During our Bethany Stories series, we’re hearing stories about our namesake, a town outside Jerusalem where Jesus’ friends Martha, Mary, and Lazarus lived. We’re also hearing stories from our Bethany, especially from the past year.
On Sunday May 19th, regular Bethany visitor and dedicated Refugee One volunteer Hannah Rumsey shared some of her experience helping to resettle a refugee family (as part of our partnership with our friends and neighbors at Pilgrim Lutheran).
Hannah’s Bethany story:
For several months I’ve visited the refugee family from Burma. The father, Mohammad, speaks some English—and with him I can have short conversations, like remarking on the weather, or pointing to the sports game on TV and asking him if he likes to play. The 3-year-old girl, Nur Ritzke, is extremely outgoing, always chattering and bossing me around in Rohingyan, and saying occasional English phrases like, “OK,” “come on!” or when we leave, “thank you so much, bye-bye!”
The mother, Husen, speaks almost no English, and because of that I think, she is the most withdrawn when we’re there. The first couple of visits, she would sit a little removed from us, or be buried in cooking or cleaning. She has opened up more and more over time, but because of the language barrier I just didn’t know how to connect with her. So, I started by pointing to objects and asking her how to say it in her native language, Rohingyan, and I noticed that her usual look of vague panic or confusion would relax into a smile. So I kept doing it. Over time she’s taught me the words for many objects and animals, and the ONLY one that I’ve managed to remember is the word for horse. GOOLA.
The first time she taught it to me, was when Nur Ritzke got a wooden rocking horse. She dragged it out to the middle of the living room excitedly, chattering incessantly as her parents giggled and watched on from the couch. She got on the horse and then turned to me, pointing behind her and telling me what I assume was: “Get on! Get behind me.” I kept saying “I can’t, I can’t fit!” Because there was about this much space behind her, and there was no way that I would be able to fit without injuring me, her, or the horse, but I couldn’t explain that to her, so I eventually gave in and squatted in the air behind her, and we went on the fasted, silliest, rowdiest horse ride I’ve ever been on, yelling and “yeehaing!”—and if there was a landscape it would be ZOOMING past us, and the most amazing thing happened. We were ALL laughing, but Husen was laughing hysterically—hardly able to breathe, rocking back and forth on the couch, tears streaming down her face--the kind of laughter that happens when you’re with your best friend, and you’re doubled over, clutching at each other, dizzy and light and drunk with joy.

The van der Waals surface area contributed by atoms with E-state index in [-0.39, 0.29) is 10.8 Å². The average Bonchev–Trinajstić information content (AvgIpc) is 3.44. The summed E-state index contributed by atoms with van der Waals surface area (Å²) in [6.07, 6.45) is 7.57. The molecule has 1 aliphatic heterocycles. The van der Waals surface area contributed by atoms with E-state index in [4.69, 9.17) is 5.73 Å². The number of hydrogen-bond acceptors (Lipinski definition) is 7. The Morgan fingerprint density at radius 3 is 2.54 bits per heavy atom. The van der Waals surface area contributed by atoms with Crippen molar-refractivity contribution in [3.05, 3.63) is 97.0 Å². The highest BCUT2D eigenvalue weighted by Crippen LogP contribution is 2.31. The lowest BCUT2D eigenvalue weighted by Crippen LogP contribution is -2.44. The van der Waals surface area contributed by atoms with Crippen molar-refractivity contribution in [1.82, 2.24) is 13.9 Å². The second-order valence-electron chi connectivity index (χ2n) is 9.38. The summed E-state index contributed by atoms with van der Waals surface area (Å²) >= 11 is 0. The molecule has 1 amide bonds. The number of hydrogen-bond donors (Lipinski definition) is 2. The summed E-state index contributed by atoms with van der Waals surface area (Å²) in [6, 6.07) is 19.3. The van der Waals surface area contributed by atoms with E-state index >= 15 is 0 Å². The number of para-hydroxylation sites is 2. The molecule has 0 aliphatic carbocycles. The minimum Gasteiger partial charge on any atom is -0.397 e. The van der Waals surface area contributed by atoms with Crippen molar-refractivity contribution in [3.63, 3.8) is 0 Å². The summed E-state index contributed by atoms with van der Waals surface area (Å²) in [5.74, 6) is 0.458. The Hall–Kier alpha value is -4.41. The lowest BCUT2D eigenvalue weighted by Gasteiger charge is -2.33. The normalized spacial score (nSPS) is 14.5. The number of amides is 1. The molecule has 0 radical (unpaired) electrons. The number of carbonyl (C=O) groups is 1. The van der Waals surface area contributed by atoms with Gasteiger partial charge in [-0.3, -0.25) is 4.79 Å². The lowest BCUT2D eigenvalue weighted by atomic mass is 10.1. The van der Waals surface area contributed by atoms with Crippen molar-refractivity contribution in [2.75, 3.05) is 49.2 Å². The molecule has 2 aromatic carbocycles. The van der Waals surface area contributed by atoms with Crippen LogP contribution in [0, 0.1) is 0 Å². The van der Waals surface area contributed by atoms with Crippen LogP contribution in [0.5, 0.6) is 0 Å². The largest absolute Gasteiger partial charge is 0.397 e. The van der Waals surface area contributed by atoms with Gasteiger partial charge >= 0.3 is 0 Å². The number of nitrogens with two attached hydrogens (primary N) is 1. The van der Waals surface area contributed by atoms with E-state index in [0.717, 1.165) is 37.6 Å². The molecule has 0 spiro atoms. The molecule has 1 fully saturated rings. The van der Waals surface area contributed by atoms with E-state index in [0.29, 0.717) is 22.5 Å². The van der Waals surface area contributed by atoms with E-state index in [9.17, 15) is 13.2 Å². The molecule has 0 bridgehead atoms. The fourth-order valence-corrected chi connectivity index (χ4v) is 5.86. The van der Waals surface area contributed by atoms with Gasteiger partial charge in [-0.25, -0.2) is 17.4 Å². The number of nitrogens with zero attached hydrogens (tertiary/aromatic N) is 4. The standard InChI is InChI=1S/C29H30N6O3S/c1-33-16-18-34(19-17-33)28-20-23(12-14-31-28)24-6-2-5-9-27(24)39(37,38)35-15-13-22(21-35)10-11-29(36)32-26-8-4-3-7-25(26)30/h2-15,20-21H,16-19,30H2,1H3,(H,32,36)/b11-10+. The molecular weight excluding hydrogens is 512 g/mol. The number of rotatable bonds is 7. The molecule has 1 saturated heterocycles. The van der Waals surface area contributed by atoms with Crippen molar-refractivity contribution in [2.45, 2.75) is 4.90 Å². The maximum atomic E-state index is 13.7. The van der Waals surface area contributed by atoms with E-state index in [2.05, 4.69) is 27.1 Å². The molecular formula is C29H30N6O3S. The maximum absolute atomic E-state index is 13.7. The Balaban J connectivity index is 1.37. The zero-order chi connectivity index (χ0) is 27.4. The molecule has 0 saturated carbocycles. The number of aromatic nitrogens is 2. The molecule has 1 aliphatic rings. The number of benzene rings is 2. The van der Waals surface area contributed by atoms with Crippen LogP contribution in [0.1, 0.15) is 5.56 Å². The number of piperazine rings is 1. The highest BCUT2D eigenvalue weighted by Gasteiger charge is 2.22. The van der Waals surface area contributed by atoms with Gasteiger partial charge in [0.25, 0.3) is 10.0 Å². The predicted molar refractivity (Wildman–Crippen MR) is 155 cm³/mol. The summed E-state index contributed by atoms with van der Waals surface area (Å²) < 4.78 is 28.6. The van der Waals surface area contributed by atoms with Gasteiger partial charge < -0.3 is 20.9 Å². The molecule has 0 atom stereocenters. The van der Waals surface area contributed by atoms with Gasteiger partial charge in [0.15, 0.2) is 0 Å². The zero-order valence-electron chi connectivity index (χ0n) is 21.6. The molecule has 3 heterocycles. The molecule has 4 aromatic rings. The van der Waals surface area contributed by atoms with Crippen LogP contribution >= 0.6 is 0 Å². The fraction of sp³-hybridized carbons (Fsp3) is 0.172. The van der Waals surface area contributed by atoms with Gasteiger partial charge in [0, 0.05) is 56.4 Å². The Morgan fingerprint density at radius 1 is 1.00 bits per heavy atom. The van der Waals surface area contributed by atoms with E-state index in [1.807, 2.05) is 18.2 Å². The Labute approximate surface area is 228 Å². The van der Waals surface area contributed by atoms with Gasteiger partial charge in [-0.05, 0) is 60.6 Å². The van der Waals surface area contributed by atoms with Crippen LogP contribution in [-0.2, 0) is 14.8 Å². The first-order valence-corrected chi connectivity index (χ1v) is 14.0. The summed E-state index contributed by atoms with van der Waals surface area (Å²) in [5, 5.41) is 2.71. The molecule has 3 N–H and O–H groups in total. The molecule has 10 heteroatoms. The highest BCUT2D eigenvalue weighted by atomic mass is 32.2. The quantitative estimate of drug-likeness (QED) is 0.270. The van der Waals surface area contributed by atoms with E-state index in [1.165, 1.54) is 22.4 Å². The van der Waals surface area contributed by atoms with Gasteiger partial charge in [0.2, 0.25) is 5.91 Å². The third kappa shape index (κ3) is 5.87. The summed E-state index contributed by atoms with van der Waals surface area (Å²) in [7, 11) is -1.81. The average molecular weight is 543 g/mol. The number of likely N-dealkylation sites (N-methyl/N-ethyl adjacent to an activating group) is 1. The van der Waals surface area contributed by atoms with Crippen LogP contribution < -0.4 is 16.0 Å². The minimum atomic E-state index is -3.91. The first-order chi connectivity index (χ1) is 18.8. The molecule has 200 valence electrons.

This went on for several minutes, and it was so simple, and spontaneous, and beautiful, to all be breathless and happy together.
For weeks after that, I kept going back to that horse. I was like a child telling the same joke to her parents over and over again, because it made them laugh that first time. “Goola!” I’d say, pointing to the horse, and we’d pull it out and play on it again, and it’d get a smile and a few chuckles, but it just wasn’t the same.
Nur-Ritzke pulled it out again several weeks later. I watched from a distance as she rocked faster and faster, and right when I started to think that she might be going too fast, the horse tipped over and she crashed onto the coffee table. She screamed and cried immediately, and in less than a second Husen was scooping her up, clutching her to her chest, frantically checking her head and limbs for injury, and then promptly whisked her away to the other room. I sat there, stunned, not knowing whether or not she was hurt, not knowing how to help. A few seconds later the crying stopped, and Husen slowly walked back into the room and sat on the couch with a teary Nur Ritzke in her lap. We were all quiet after that, not really knowing what to do or say, and I dragged the horse back to its corner.
And I was a little sad. Like the kind of sadness that I felt in high school when I got together with my old middle school friends and we would tell stories of the fun times we had together, but each time we told them we’d laugh less and less, because it had faded into something we could no longer grasp; like a memory of a memory.
I’ve found that there’s a melancholy that follows extreme joy. Especially when it’s shared. Because you know that you can’t experience it again, and you can’t recreate it. So I’m trying to be grateful that I did have a moment of intense connection, and look forward to the next one—which will probably come, as it always does, as a complete surprise and without any effort.